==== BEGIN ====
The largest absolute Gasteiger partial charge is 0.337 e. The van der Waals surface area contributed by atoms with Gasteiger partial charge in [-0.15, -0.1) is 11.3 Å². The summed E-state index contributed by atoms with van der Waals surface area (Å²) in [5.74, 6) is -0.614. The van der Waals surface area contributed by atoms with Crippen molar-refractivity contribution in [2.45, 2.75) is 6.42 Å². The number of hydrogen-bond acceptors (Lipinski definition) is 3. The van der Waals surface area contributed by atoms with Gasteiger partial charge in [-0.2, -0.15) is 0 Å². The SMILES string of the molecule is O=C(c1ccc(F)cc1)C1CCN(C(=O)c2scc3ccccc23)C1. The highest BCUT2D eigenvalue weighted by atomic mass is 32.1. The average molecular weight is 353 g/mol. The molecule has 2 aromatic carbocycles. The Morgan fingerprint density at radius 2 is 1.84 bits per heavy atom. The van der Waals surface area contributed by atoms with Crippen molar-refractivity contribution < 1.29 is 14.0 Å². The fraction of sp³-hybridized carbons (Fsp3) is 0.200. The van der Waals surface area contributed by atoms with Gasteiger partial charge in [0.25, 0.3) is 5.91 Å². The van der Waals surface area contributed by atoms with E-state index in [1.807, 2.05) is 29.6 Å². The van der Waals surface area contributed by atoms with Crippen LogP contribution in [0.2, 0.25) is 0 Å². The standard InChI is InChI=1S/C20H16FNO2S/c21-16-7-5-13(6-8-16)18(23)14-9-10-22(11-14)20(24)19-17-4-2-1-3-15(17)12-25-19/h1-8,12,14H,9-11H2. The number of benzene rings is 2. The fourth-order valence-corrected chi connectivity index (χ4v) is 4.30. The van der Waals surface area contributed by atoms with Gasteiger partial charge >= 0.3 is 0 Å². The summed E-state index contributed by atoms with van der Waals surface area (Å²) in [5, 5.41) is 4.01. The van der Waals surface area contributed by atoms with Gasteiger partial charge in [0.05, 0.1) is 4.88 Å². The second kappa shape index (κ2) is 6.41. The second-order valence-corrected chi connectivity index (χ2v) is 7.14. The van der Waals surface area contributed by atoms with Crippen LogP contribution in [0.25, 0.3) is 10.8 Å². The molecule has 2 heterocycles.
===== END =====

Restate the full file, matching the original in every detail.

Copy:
The largest absolute Gasteiger partial charge is 0.337 e. The van der Waals surface area contributed by atoms with Gasteiger partial charge in [-0.15, -0.1) is 11.3 Å². The summed E-state index contributed by atoms with van der Waals surface area (Å²) in [5.74, 6) is -0.614. The van der Waals surface area contributed by atoms with Crippen molar-refractivity contribution in [2.45, 2.75) is 6.42 Å². The number of hydrogen-bond acceptors (Lipinski definition) is 3. The van der Waals surface area contributed by atoms with Gasteiger partial charge in [-0.2, -0.15) is 0 Å². The SMILES string of the molecule is O=C(c1ccc(F)cc1)C1CCN(C(=O)c2scc3ccccc23)C1. The highest BCUT2D eigenvalue weighted by atomic mass is 32.1. The average molecular weight is 353 g/mol. The molecule has 2 aromatic carbocycles. The Morgan fingerprint density at radius 2 is 1.84 bits per heavy atom. The van der Waals surface area contributed by atoms with Crippen molar-refractivity contribution < 1.29 is 14.0 Å². The fraction of sp³-hybridized carbons (Fsp3) is 0.200. The van der Waals surface area contributed by atoms with Gasteiger partial charge in [0.25, 0.3) is 5.91 Å². The van der Waals surface area contributed by atoms with E-state index in [1.807, 2.05) is 29.6 Å². The van der Waals surface area contributed by atoms with Crippen LogP contribution in [0.2, 0.25) is 0 Å². The standard InChI is InChI=1S/C20H16FNO2S/c21-16-7-5-13(6-8-16)18(23)14-9-10-22(11-14)20(24)19-17-4-2-1-3-15(17)12-25-19/h1-8,12,14H,9-11H2. The number of benzene rings is 2. The fourth-order valence-corrected chi connectivity index (χ4v) is 4.30. The van der Waals surface area contributed by atoms with Gasteiger partial charge >= 0.3 is 0 Å². The summed E-state index contributed by atoms with van der Waals surface area (Å²) in [5, 5.41) is 4.01. The van der Waals surface area contributed by atoms with Gasteiger partial charge in [0.05, 0.1) is 4.88 Å². The second kappa shape index (κ2) is 6.41. The second-order valence-corrected chi connectivity index (χ2v) is 7.14. The van der Waals surface area contributed by atoms with Crippen LogP contribution in [0.25, 0.3) is 10.8 Å². The molecule has 2 heterocycles.